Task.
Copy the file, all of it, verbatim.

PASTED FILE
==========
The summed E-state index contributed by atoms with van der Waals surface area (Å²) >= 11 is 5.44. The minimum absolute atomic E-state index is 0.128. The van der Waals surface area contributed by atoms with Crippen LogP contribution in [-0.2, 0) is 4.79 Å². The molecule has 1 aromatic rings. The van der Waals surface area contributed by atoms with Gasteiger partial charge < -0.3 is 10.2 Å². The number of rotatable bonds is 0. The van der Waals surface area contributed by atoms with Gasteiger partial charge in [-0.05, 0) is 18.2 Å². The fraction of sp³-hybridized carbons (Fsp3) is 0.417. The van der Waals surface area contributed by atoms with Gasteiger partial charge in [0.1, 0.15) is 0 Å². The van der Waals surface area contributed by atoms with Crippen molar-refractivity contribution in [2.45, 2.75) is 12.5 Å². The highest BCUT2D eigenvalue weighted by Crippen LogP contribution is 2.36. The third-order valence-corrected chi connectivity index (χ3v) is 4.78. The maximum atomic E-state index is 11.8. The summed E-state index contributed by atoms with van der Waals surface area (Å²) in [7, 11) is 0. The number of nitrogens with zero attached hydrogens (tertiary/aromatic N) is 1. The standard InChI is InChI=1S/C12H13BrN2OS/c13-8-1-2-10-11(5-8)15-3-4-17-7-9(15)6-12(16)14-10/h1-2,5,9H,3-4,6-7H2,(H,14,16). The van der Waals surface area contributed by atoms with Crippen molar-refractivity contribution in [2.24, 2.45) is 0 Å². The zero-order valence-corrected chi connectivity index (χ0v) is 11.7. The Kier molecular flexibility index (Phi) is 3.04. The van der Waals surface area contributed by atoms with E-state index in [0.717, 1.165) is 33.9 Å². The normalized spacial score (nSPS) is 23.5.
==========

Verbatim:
The summed E-state index contributed by atoms with van der Waals surface area (Å²) >= 11 is 5.44. The minimum absolute atomic E-state index is 0.128. The van der Waals surface area contributed by atoms with Crippen LogP contribution in [-0.2, 0) is 4.79 Å². The molecule has 1 aromatic rings. The van der Waals surface area contributed by atoms with Gasteiger partial charge < -0.3 is 10.2 Å². The number of rotatable bonds is 0. The van der Waals surface area contributed by atoms with Gasteiger partial charge in [-0.05, 0) is 18.2 Å². The fraction of sp³-hybridized carbons (Fsp3) is 0.417. The van der Waals surface area contributed by atoms with Gasteiger partial charge in [0.1, 0.15) is 0 Å². The van der Waals surface area contributed by atoms with Crippen molar-refractivity contribution in [2.45, 2.75) is 12.5 Å². The highest BCUT2D eigenvalue weighted by Crippen LogP contribution is 2.36. The third-order valence-corrected chi connectivity index (χ3v) is 4.78. The maximum atomic E-state index is 11.8. The summed E-state index contributed by atoms with van der Waals surface area (Å²) in [7, 11) is 0. The number of nitrogens with zero attached hydrogens (tertiary/aromatic N) is 1. The standard InChI is InChI=1S/C12H13BrN2OS/c13-8-1-2-10-11(5-8)15-3-4-17-7-9(15)6-12(16)14-10/h1-2,5,9H,3-4,6-7H2,(H,14,16). The van der Waals surface area contributed by atoms with Crippen molar-refractivity contribution in [2.24, 2.45) is 0 Å². The zero-order valence-corrected chi connectivity index (χ0v) is 11.7. The Kier molecular flexibility index (Phi) is 3.04. The van der Waals surface area contributed by atoms with E-state index in [0.717, 1.165) is 33.9 Å². The normalized spacial score (nSPS) is 23.5.